15. As Mark Brown above pointed out, that’s a real possibility but I’m sure it’s a case by case basis. In his example the travel lanes were 11′ but yours sounds like it’s 10′ so it might not be as much of a problem. It would be great if you could measure speed without the lines and then install temporary lines and re-measure.

  16. Indeed. It would be handy to know if there’s a volume/width rule of thumb.
    Well, the lane width depends on how wide we want to call the parking lane (7 or 8 feet). In practice it’s unlikely most vehicles will be more than 7′ from the curb, so the lane is effectively 11′, perhaps slightly wider.

    If we do install centerlines we’ll be sure to measure speeds. We already have the before speeds (28 on average with an 85% of 33, speed limit 25)

  17. That agrees with my observations. I often see drivers who seem more focused on staying to the right of the center line than keeping a safe margin to cyclists on the right. Remove the center line and drivers have one less thing to worry about, freeing up attention to keeping a good margin on the right.

  18. This has been observed and demonstrated elsewhere, and the missing issue in the discussion is context. Parking/no parking, lane width, volume, etc all have bearing on the issue. I’ve had people insist that one street is wider than another and is the reason for the speed disparity, when in fact the lane lines made the street appear narrower, thus slowing traffic. Each case is different.

    Speck is notorious for throwing out one-size-fits-all solutions. He claims one way streets are inherently more dangerous without any data, and often in contradiction of the data. Again, it is contextual.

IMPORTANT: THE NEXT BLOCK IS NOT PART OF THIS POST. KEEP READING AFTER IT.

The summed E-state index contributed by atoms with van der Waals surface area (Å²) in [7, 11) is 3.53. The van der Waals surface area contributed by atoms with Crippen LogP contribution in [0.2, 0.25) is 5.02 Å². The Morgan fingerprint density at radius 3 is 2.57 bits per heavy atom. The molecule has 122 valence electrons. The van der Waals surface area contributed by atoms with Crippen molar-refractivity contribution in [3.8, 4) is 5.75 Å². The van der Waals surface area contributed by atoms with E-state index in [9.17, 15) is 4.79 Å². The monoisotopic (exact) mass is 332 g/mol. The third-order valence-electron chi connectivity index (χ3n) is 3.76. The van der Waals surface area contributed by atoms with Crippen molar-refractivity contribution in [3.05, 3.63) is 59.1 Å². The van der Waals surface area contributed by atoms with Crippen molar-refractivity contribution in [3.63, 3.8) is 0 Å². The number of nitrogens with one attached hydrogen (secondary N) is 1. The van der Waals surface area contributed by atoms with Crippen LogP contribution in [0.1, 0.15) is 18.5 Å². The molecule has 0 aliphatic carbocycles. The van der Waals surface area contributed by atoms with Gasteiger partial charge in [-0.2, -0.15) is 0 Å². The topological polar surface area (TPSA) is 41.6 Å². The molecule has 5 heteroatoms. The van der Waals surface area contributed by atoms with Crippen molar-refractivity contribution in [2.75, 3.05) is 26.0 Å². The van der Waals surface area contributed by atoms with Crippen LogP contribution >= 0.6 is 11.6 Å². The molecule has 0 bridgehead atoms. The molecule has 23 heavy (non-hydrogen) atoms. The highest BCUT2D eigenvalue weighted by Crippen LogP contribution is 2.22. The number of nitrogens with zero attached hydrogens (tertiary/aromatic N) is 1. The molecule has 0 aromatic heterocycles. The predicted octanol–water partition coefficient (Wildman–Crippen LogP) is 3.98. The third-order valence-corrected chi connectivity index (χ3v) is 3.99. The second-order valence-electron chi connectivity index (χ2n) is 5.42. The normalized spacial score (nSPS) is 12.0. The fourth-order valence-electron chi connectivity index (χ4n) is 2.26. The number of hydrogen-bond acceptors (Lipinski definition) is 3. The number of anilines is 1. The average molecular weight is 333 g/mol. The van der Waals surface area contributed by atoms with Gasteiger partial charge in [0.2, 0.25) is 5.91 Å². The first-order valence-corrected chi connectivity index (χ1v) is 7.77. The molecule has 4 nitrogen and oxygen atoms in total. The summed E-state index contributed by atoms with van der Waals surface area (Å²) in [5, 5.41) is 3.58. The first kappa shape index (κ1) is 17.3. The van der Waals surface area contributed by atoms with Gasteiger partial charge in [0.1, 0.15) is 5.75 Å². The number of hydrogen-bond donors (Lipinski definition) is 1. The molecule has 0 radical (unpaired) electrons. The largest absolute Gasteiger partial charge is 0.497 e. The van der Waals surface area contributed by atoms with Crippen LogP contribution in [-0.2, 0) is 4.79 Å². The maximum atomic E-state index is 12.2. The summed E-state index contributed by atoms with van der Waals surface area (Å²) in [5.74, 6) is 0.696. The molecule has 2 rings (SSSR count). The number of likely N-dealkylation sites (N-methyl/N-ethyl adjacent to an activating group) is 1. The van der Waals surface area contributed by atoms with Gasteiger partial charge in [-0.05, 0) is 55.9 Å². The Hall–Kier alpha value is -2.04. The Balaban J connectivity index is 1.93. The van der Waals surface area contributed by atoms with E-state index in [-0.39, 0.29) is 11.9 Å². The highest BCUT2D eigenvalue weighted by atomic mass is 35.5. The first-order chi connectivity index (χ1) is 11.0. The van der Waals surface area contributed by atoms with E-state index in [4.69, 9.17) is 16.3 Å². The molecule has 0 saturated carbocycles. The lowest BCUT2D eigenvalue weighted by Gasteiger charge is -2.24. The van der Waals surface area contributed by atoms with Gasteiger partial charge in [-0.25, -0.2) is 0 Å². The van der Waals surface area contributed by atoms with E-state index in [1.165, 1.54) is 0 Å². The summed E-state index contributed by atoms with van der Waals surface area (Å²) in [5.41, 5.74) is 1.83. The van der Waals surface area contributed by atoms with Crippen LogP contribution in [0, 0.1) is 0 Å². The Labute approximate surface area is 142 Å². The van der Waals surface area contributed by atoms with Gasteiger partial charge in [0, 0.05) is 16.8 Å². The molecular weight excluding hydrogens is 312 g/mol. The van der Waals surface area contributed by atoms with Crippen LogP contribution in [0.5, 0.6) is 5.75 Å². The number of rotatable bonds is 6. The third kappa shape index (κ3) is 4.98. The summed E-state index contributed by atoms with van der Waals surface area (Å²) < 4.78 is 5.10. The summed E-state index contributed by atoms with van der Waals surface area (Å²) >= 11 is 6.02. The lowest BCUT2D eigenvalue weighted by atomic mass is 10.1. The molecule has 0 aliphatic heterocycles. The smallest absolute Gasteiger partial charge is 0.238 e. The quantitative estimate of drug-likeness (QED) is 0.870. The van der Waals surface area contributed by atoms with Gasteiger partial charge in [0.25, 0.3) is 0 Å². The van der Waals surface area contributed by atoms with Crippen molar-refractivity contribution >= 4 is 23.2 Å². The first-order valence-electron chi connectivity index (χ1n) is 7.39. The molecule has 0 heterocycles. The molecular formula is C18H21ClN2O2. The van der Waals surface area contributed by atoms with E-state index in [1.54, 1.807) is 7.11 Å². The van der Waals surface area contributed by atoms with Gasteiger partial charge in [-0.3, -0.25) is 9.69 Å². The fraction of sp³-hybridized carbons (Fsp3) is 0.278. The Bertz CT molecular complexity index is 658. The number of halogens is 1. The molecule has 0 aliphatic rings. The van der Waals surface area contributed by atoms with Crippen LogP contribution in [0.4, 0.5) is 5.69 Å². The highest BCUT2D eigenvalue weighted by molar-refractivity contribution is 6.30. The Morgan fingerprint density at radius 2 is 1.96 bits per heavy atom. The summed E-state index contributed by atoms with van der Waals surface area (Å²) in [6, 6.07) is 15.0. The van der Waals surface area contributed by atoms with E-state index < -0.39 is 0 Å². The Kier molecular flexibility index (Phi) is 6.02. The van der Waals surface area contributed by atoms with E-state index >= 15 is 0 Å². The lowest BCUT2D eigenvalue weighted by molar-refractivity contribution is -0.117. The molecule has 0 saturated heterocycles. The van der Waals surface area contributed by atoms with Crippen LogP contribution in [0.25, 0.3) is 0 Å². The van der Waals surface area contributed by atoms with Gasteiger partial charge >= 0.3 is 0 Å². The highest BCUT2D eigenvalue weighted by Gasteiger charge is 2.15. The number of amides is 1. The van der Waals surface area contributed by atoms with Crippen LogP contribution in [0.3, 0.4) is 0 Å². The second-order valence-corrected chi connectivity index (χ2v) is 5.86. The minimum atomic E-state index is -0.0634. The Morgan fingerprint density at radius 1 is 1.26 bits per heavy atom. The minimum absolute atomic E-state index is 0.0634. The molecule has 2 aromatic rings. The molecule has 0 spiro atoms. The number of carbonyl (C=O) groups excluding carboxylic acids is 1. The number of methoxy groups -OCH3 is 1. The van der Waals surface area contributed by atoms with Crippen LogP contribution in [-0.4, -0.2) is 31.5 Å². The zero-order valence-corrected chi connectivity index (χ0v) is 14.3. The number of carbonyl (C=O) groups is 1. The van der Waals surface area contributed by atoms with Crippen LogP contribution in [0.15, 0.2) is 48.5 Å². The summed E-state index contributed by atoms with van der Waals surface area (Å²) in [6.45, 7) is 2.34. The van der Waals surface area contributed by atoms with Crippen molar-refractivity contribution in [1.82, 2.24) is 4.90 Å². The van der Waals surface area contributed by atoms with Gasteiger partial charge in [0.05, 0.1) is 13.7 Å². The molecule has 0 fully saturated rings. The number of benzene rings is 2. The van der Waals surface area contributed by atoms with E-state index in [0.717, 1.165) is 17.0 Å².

19. In that shared situation the bicyclist should control the lane, especially in an urban environment. Unfortunately most cyclists are scared to do so, inviting the close pass.

  20. The Dutch don’t routinely omit the centerline. As noted above, it isn’t a single approach. The Dutch naked streets are typically in dense urban areas where the priority is more in favor of bicyclists and pedestrians. They may omit a centerline on a more rural connector road, but those are in “walkable” areas as noted by Speck. This story omits the crucial contextual issues.

  21. Two way streets have more conflicting movements at intersection and thus are often more dangerous. One way streets don’t necessarily result in higher speeds as is often claimed. The data speaks truth to that and the one-way/two-way canard has worn thin. Speck flogs that dead horse despite frequent evidence to the contrary.

    Left-turning traffic on a two way street is the movement most associated with ped crashes at intersection. There are certain crash typologies for all modes (biker/ped/driver) that are eliminated with one-way streets.

  22. Hi Mike. Yeah if they are actually striping a bike lane that may be different My experience here is just with and without the centerline, when there is no bike lane .